Teach Florida Mission to Tallahassee Sparks Important Conversations About School Choice

Teach Florida advocates at the Florida House Chamber advocate for expanded Florida school choice legislation

More than 100 educators, community leaders, and school choice activists representing 38 Jewish day schools with 11,000 students in Florida traveled to Tallahassee, Fla. on Tuesday, February 21, on a mission to advocate for the expanded Florida school choice legislation, otherwise known as House Bill 1 (HB 1) and Senate Bill 202 (SB 202).

The Senate bill on school choice was heard that same day in the Senate Education committee and passed. Two days later, on February 23, the HB 1 hearing was held in the House PreK-12 Education Appropriations Committee and passed as well. The bills would expand scholarship access to every single K-12 student in the state of Florida.

Teach Florida’s mission included a tour of both the Senate and House chambers as well as more than 60 individual meetings with legislators.

Lawmakers in both the Florida House and Senate expressed their commitment to helping all K-12 students access state funding for their education. Representative Jennifer Cannady (R) highlighted how communities of all religions and backgrounds share similar struggles, and that we must stand shoulder to shoulder to create change together.

“I’m very excited about what we accomplished today,” said Rabbi Pinny Andrusier, head of Chabad of Southwest Broward and TAG Academy. “Seeing how much our families struggle with tuition, I realize how vital this bill is for the success of Jewish education. We met with several senators and representatives from the House, all of whom agreed that this bill is so important and pledged their support. Hopefully we’ll see the bill pass very soon and Jewish education in South Florida will be provided at a new level for families that need it.”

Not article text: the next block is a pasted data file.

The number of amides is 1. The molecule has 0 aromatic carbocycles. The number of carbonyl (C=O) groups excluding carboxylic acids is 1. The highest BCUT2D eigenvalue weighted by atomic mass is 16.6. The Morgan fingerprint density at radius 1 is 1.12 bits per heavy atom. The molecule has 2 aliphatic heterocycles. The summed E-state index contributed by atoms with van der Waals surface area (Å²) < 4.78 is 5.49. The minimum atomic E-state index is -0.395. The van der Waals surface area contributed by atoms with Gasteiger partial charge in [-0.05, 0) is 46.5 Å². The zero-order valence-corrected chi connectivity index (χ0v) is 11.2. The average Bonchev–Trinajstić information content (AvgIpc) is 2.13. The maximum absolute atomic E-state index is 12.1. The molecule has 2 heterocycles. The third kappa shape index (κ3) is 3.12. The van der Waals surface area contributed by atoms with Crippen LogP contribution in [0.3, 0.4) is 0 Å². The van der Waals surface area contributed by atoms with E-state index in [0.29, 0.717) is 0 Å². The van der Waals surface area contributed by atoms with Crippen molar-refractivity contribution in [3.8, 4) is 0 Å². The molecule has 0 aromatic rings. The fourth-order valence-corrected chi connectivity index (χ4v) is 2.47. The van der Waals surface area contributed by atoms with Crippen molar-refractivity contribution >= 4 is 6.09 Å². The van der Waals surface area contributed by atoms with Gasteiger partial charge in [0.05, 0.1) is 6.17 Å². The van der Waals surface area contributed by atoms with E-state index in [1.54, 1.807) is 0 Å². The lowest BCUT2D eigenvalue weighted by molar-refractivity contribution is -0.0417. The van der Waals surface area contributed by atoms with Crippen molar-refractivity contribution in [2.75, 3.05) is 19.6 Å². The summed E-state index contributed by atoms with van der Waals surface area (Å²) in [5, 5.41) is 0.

Even legislators who voted against the bill because of accountability concerns were extremely supportive of the concept of school choice, which empowers parents to choose the school that best fits their children’s needs, and advocates were grateful to be able to have these meaningful conversations.

Teach Florida also advocated for increased Jewish day school security funding, which Representatives Felicia Robinson (D) and Peggy Gosset-Seidman (R) both agreed is extremely important after recent antisemitic incidents in South Florida.

School leaders were thrilled to be part of the mission. Rabbi Shloime Denburg, director of development at Lubavitch Hebrew Academy, praised Teach Florida for making Jewish education a number one priority in Florida. “What that does for families is make sure that every child is able to get the scholarship they need,” he said. “It would mean that no child will be placed on a waiting list or left behind because of a disability. It means that every single child will have access to the funds that they deserve.”

Speaker Paul Renner greeted the advocates in the Florida House Chamber, reiterating his intention to do everything possible to protect the religious freedom and values of our community. Senator Corey Simon (R), who sponsored the bill, spoke at the committee hearing about why the bill matters.